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Epidemiological Profile of Influenza A Cases in Southern Brazil in the Post-Pandemic Period

Tatiana Baccin1,2,3, Nélson Alexandre Kretzmann3 , Leticia Garay Martins4 , Gabriela Luchiari Tumioto2,5, Tatiana Schaffer Gregianini5 , Pedro A d’Azevedo2,3 and Ana Beatriz Gorini da Veiga1,2,3*

1Laboratory of Molecular Biology, Universidade Federal de Ciências da Saúde de Porto Alegre (UFCSPA), Brazil

2Graduate Program in Pathology, Universidade Federal de Ciências da Saúde de Porto Alegre (UFCSPA), Brazil

3Laboratory of Molecular Microbiology, Universidade Federal de Ciências da Saúde de Porto Alegre (UFCSPA), Brazil

4CEVS/SES/RS - Centro Estadual de Vigilância em Saúde da Secretaria Estadual de Saúde do Estado do Rio Grande do Sul, Brazil

5Instituto de Pesquisas Biológicas – Laboratório Central/Fundação Estadual de Produção e Pesquisa em Saúde – Rio Grande do Sul (IPB-LACEN/FEPPS-RS), Brazil

*Corresponding Author:
Ana B Gorini da Veiga
Laboratory of Molecular Microbiology
Universidade Federal de Ciências da Saúde de Porto Alegre (UFCSPA)
Brazil
E-mail: [email protected]

Received Date: October 08, 2013; Accepted Date: November 01, 2013; Published Date: November 04, 2013

Citation: Baccin T, Kretzmann NA, Martins LG, Tumioto GL, Gregianini TS, et al. (2013) Epidemiological Profile of Influenza A Cases in Southern Brazil in the Post- Pandemic Period. J Antivir Antiretrovir 5:145-150. doi: 10.4172/jaa.1000079

Copyright: © 2013 Baccin T, et al. This is an open-access article distributed under the terms of the Creative Commons Attribution License, which permits unrestricted use, distribution, and reproduction in any medium, provided the original author and source are credited.

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Abstract

Influenza viruses are highly contagious and circulate in all geographical regions. During the 2009 pandemics caused by influenza A(H1N1), the State of Rio Grande do Sul (RS) was the first to detected A(H1N1) cases. In 2010, a broad vaccination program was applied in RS when 44.9% of the population joined the program. During the 2011, a total of 1,433 samples were sent to the Central Laboratory in Porto Alegre (LACEN-RS) for viral detection by qRTPCR. Only 107 (7.5%) cases of the A(H1N1) virus were confirmed versus 182 (12.7%) cases of seasonal influenza A. The incidence of both influenza types virus was higher in patients aged 0-10 years old. The median viral load was higher in patients infected with seasonal, in comparison to those infected with A(H1N1) virus contrary of pandemic period. In 2011 most of the patients that were infected by influenza A virus (79%, p<0.001), did not receive vaccine. The presence of fever, cough, dyspnea, myalgia and rhinorrhea were the most frequent symptoms (positivity >60%). Furthermore in 2011 only patients infected by pandemic virus died (12.9%, p=0.001) in contrast with 2009 pandemic period when 6% of patients infected by pandemic virus died. In other hand in the whole population (5.3%) the mortality rate was similar that observed in pandemic period (5.9%). These analyses about epidemiological and molecular data provide important scenery about the characteristics of the host-pathogen interaction after massive exposure during pandemic period.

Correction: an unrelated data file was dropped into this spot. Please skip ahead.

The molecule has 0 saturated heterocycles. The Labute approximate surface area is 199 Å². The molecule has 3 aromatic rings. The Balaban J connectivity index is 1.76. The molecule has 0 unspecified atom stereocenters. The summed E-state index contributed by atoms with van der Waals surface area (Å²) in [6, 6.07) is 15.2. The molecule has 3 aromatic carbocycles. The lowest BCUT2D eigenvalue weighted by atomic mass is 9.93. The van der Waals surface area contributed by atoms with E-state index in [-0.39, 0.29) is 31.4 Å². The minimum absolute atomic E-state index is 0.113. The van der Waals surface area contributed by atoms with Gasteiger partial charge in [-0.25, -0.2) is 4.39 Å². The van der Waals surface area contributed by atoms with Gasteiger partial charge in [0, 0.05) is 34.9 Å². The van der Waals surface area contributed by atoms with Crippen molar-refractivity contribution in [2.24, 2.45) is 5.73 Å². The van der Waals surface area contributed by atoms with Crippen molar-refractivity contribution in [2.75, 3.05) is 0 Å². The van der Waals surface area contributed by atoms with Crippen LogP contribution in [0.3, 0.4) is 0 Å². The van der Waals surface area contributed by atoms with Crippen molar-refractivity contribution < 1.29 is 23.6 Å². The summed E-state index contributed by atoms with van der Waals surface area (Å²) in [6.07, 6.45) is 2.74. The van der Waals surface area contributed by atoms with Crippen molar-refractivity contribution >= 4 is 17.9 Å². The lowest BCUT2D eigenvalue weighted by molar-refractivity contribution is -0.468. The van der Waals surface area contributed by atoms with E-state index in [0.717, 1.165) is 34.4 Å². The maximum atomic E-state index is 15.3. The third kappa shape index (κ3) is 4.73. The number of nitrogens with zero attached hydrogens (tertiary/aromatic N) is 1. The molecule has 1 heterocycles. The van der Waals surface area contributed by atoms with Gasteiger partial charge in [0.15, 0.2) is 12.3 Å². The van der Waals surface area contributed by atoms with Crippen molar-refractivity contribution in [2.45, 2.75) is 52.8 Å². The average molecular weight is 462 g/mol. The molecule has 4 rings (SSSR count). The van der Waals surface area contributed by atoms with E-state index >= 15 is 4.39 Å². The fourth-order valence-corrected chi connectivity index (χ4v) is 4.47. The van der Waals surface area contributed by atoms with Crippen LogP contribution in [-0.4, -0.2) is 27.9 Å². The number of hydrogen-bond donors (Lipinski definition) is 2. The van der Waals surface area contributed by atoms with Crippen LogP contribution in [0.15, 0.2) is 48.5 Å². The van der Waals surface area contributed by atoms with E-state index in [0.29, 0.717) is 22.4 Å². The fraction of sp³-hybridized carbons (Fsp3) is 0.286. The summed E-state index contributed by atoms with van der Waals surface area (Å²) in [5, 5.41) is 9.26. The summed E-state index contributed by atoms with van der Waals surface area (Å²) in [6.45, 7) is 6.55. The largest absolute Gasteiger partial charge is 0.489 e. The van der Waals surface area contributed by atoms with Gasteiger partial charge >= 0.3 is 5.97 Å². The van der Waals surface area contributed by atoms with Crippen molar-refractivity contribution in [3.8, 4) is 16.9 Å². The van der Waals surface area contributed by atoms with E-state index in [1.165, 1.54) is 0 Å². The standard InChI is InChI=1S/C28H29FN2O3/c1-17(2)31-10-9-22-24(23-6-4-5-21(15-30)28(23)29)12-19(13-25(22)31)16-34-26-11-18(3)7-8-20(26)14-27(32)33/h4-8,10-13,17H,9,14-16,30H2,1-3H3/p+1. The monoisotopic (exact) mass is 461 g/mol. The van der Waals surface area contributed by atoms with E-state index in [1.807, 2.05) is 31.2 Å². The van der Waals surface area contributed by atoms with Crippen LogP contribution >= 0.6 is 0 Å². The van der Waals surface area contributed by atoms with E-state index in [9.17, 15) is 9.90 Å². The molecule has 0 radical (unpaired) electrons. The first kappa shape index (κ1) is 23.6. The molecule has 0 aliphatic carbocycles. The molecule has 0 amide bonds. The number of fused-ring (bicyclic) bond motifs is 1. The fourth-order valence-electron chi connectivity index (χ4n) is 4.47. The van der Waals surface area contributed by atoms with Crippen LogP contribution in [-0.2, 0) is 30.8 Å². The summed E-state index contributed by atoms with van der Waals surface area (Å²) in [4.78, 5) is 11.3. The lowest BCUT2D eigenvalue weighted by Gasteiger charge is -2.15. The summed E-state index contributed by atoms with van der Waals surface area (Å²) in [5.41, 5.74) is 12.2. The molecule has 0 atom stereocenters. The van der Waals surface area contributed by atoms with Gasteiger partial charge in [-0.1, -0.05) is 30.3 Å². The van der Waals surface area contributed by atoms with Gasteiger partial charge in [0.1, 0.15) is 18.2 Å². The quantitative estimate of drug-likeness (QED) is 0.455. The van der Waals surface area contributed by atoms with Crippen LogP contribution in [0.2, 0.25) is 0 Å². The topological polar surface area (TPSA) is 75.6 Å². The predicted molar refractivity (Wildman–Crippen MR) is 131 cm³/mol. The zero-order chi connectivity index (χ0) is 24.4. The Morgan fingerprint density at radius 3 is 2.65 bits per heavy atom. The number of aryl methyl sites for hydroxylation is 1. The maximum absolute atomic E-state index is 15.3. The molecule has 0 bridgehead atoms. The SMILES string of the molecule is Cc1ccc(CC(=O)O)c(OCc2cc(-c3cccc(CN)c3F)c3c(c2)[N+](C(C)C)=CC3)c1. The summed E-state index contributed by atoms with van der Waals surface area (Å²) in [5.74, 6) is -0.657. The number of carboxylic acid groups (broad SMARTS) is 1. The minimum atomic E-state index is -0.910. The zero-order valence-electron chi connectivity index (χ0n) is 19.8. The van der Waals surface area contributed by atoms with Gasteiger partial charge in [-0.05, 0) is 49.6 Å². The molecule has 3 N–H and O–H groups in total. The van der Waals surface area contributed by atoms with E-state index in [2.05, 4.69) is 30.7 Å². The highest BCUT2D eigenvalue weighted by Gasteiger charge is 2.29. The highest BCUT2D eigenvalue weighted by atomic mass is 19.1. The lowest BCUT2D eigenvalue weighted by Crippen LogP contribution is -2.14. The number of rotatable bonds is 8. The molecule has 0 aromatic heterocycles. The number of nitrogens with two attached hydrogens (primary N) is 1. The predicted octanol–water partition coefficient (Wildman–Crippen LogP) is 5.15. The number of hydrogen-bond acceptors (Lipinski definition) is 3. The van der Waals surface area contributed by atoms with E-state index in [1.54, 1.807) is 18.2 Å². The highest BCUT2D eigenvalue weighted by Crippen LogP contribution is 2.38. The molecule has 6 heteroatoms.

Keywords

Influenza A viruses; Viral load; Post pandemic period; Vaccine

Introduction